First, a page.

Quartet no.4

String Quartet No.4 in D major, op.83
  1. Allegretto
  2. Andantino
  3. Allegretto
  4. Finale-Allegretto

Looking at the score, the Fourth Quartet appears a relatively simple and straight-forward work: three apparently light Allegretto movements and an Andantino slow movement. Indeed, the Quartet starts with a kind of mock innocence, its bare fifths and crudely simple harmonic language suggesting something pastoral – reflecting, perhaps, Socialist Realist art's typical celebration of rural Russia and her folk traditions. Yet increasingly sour notes are sounded, suggesting all is not well with this studied simplicity. After this relatively brief Allegretto follows a beautiful slow movement – gentle and almost consoling at first in character, but curdling as it touches a deeper expressive vein; the first violin rises in keen lament, drawing its colleagues into a higher tessitura, before the music subsides into noble resignation. The next movement is a furtive scherzo, its nervous bustling and scampering suggesting the preparation of a major event. This leads without a break into the finale where, heralded with the pomp of resonant pizzicato chords, a theme of a patently Jewish character takes centre stage. Shostakovich had already made use of Jewish themes in several previous works including his Second Quartet. But using such a theme in 1949 was controversial in Stalinist Russia, since among official circles anti-Semitism was on the rise and was to reach its culmination in the so-called Doctor's Plot. Shostakovich, as a close friend of the Jewish refugee composer Moisey Weinberg, was aware of this rising tide, and as a gesture of empathy with this persecuted minority, created several works – including the First Violin Concerto, and most overtly in the song cycle From Jewish Poetry – in which he made quotation or allusion to their music, once explaining: “Jews were tormented for so long that they learned to hide their despair. They express despair in dance music.”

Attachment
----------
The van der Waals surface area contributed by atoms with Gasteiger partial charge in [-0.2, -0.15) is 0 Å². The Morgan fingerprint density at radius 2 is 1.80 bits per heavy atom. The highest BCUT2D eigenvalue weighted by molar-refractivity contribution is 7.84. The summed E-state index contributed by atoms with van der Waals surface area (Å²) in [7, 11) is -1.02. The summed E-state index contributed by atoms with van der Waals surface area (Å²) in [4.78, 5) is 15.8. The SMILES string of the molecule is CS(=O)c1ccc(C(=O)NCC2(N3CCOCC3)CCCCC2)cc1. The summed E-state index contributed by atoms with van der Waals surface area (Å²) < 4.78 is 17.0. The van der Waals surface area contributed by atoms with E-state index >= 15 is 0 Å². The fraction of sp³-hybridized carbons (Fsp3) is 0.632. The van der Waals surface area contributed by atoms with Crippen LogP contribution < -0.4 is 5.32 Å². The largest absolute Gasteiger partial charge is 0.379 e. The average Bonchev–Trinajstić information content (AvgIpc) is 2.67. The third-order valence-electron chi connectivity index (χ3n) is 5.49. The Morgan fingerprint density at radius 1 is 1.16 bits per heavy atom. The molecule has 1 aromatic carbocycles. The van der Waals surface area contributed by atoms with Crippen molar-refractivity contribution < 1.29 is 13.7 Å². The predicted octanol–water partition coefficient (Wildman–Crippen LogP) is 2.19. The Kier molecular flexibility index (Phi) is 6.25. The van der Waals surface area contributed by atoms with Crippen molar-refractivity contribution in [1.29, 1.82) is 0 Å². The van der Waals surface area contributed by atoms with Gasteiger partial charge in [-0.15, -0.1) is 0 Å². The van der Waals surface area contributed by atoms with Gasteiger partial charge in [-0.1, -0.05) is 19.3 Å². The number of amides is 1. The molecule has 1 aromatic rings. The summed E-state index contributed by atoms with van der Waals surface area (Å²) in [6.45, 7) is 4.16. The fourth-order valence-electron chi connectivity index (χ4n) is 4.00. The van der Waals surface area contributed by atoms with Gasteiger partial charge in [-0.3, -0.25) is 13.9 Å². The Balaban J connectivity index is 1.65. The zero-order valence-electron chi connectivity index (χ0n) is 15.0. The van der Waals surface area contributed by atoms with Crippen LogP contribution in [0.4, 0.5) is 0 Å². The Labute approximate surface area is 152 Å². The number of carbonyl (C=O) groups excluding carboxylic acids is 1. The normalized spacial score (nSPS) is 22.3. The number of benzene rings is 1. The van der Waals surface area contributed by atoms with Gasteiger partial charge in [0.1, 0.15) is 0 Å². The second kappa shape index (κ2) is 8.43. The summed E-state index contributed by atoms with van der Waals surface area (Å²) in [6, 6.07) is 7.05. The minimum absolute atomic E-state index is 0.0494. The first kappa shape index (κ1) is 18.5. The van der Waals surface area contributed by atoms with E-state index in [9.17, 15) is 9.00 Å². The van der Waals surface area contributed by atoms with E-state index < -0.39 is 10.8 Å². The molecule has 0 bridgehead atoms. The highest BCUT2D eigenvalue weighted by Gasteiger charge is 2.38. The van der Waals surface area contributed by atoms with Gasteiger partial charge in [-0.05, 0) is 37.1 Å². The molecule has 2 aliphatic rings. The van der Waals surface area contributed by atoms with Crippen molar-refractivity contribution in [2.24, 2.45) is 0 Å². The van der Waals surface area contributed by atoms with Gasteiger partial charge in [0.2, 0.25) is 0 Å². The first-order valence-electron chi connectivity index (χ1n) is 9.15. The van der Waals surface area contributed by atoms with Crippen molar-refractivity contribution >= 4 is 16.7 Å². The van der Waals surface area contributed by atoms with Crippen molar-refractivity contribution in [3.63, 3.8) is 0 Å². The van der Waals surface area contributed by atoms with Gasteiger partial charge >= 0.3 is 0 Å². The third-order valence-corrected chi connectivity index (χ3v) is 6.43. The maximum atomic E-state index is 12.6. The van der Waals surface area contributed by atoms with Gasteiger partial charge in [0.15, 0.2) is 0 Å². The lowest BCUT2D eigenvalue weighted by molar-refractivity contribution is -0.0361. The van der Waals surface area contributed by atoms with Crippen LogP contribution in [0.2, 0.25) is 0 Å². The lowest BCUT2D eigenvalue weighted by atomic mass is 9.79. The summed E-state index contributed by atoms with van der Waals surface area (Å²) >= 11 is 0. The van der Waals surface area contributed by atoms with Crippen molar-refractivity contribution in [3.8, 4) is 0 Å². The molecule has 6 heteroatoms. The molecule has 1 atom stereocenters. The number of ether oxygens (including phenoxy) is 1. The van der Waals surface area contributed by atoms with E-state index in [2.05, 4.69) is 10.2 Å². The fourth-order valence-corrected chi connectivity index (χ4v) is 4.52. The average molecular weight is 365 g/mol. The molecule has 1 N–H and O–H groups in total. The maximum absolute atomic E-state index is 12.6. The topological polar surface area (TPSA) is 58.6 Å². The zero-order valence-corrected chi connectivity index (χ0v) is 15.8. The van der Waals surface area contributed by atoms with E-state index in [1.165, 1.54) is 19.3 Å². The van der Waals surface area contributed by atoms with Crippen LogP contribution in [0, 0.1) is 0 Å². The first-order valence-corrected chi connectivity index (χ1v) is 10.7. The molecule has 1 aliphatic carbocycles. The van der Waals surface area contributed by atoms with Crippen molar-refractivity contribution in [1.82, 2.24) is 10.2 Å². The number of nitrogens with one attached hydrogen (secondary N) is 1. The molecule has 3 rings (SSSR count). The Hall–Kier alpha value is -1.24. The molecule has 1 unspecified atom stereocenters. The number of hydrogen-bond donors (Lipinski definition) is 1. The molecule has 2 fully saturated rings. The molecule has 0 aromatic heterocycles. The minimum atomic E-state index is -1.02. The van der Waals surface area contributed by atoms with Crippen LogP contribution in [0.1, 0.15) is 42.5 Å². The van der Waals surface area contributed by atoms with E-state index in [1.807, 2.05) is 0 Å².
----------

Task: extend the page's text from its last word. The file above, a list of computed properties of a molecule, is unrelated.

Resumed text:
Note by Daniel Jaffe

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